Never has a finer piece of camouflage been created. It is nine pages of cover and waffle. In the middle is buried one full page of exits from the new rules. Get out of jail cards for political patrons.

The good stuff first: all State appointments must now be advertised. Interviews will be held by the independent Public Appointments Service (PAS). There must be a high degree of "transparency". A website portal - - will be opened. There will be strict, open specifications for each job. The PAS will give the minister a list of candidates. He or she will choose from that list. Well . . . er, sometimes.

Nine pages were fig leaves to cover the meat in the middle. Why had none of us read the meaty bits? Possibly because the cover was so indigestible. Or were we convinced that appointments to Government-run businesses had finally been reformed? Maybe a blow had been struck for the entrepreneurs in the world of the dinosaurs.

An ominous heading lurks in page 4 of the guidelines. It is headed 'Exceptions'. Paragraph 9.14 is dynamite.

The minister may ignore the rules where he or she "has independently identified a person who is evidently and objectively highly qualified and capable of effectively discharging the role of chair of a State board and who has not otherwise applied through the process."

So the process of appointing a chair is totally bypassed. The minister can appoint any old crony he likes, provided he dresses it up in flowery, impenetrable cliches.

So that covers the chairpersons. What about ordinary members of State boards? How can they escape the 'new' regulations?

Look a little lower on the same page: "If there are some particular features of a specific State board or a particular role on a State board which in the view of the relevant minister necessitates its exclusion from the new appointments' system for State boards, Government approval should be sought for the derogation. If granted, the reason for the exclusion should be published."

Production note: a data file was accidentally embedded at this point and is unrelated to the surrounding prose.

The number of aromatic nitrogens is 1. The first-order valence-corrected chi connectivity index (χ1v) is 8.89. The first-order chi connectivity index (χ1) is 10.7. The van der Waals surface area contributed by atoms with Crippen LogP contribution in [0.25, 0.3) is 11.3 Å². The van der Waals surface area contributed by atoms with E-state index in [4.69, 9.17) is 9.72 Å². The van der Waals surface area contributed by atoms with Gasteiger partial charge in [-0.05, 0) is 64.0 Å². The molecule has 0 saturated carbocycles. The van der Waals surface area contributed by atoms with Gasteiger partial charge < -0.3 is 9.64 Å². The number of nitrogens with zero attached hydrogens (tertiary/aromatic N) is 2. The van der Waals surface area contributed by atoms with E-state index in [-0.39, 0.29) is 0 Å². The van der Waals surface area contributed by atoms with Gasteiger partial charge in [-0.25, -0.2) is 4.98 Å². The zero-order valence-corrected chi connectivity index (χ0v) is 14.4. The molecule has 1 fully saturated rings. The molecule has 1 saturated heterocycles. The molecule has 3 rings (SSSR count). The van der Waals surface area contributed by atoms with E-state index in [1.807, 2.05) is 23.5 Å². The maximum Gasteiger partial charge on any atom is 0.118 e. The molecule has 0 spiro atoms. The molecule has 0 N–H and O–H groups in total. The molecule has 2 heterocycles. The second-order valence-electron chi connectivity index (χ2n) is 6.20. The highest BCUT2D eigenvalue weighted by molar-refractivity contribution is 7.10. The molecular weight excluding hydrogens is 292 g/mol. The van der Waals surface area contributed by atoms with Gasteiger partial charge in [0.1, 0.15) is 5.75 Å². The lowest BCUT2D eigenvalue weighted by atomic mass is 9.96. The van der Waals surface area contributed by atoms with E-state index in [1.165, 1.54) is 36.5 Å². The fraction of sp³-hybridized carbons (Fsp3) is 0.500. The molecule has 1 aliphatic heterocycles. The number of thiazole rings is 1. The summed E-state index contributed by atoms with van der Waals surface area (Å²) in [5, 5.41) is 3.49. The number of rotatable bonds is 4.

All directors are through the hoops. Ministers can appoint whoever they like to any State body. Happy days are here again. This time the escape routes are buried in the middle of five pages of manure.

Other 'Exceptions' include the directors of State-owned banks, reappointments where the minister is happy with the serving director, North-South bodies and other juicy numbers.

Ministers must be breathing sighs of relief. They will still be able to appoint their cronies to State bodies whenever they like. Strangely enough, no other party pointed out that the new guidelines were a fiasco. They all know the game. It will be their turn in time.

Mrs Merkel is certain to allow them to indulge themselves in the semi-state playground as long as they obey her on the macro stuff.

And they will. A few years ago - when in opposition - Health Minister Leo Varadkar identified 2,416 directors of quangos. Nearly all were drawing juicy fees. Last week Brendan Howlin was unable to produce much information on the amount paid out by the State to these political favourites. On Friday I received an answer from the Department of Communications, Energy and Natural Resources. About €2m was probably paid out to these political proteges in fees.

There are no performance evaluations for these political appointees. Echoes of the old days in the City of London, when non-executive directors of publicly quoted companies, appointed by virtue of their membership of the old boys network, were known as the "Grunt a Month" brigade. After they had rubber-stamped the management's decisions, they headed for the monthly lunch. They were usually nodded through the AGM by institutional shareholders.

Nothing so taxing awaits our commercial semi-state protegees. They remain appointed by the minister, re-appointed by the minister and never dismissed by the minister. Mrs Merkel has bigger things to do than to interfere with the puppets in the ministers' playpens.